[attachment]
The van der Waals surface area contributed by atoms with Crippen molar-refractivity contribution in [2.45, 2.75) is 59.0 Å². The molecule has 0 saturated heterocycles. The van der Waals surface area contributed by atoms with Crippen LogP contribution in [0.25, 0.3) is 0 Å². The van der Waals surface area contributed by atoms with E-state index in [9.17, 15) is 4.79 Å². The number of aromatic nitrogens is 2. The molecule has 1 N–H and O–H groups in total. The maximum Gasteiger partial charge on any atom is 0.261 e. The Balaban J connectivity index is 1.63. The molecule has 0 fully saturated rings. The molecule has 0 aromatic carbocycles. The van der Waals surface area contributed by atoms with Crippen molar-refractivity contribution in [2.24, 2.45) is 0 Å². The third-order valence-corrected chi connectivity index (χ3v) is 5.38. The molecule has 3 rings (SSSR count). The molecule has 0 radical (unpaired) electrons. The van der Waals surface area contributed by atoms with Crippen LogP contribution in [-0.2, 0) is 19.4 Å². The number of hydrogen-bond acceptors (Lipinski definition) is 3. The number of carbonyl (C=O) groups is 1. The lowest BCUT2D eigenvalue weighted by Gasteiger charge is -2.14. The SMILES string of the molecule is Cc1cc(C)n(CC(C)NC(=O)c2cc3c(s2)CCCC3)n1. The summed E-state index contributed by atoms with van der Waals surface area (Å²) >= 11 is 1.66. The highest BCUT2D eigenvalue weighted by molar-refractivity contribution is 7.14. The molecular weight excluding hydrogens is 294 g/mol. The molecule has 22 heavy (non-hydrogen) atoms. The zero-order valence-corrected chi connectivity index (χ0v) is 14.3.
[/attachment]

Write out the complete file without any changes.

The van der Waals surface area contributed by atoms with Crippen molar-refractivity contribution in [2.45, 2.75) is 59.0 Å². The molecule has 0 saturated heterocycles. The van der Waals surface area contributed by atoms with Crippen LogP contribution in [0.25, 0.3) is 0 Å². The van der Waals surface area contributed by atoms with E-state index in [9.17, 15) is 4.79 Å². The number of aromatic nitrogens is 2. The molecule has 1 N–H and O–H groups in total. The maximum Gasteiger partial charge on any atom is 0.261 e. The Balaban J connectivity index is 1.63. The molecule has 0 fully saturated rings. The molecule has 0 aromatic carbocycles. The van der Waals surface area contributed by atoms with Crippen molar-refractivity contribution in [2.24, 2.45) is 0 Å². The third-order valence-corrected chi connectivity index (χ3v) is 5.38. The molecule has 3 rings (SSSR count). The molecule has 0 radical (unpaired) electrons. The van der Waals surface area contributed by atoms with Crippen LogP contribution in [-0.2, 0) is 19.4 Å². The number of hydrogen-bond acceptors (Lipinski definition) is 3. The number of carbonyl (C=O) groups is 1. The lowest BCUT2D eigenvalue weighted by Gasteiger charge is -2.14. The SMILES string of the molecule is Cc1cc(C)n(CC(C)NC(=O)c2cc3c(s2)CCCC3)n1. The summed E-state index contributed by atoms with van der Waals surface area (Å²) >= 11 is 1.66. The highest BCUT2D eigenvalue weighted by molar-refractivity contribution is 7.14. The molecular weight excluding hydrogens is 294 g/mol. The molecule has 22 heavy (non-hydrogen) atoms. The zero-order valence-corrected chi connectivity index (χ0v) is 14.3.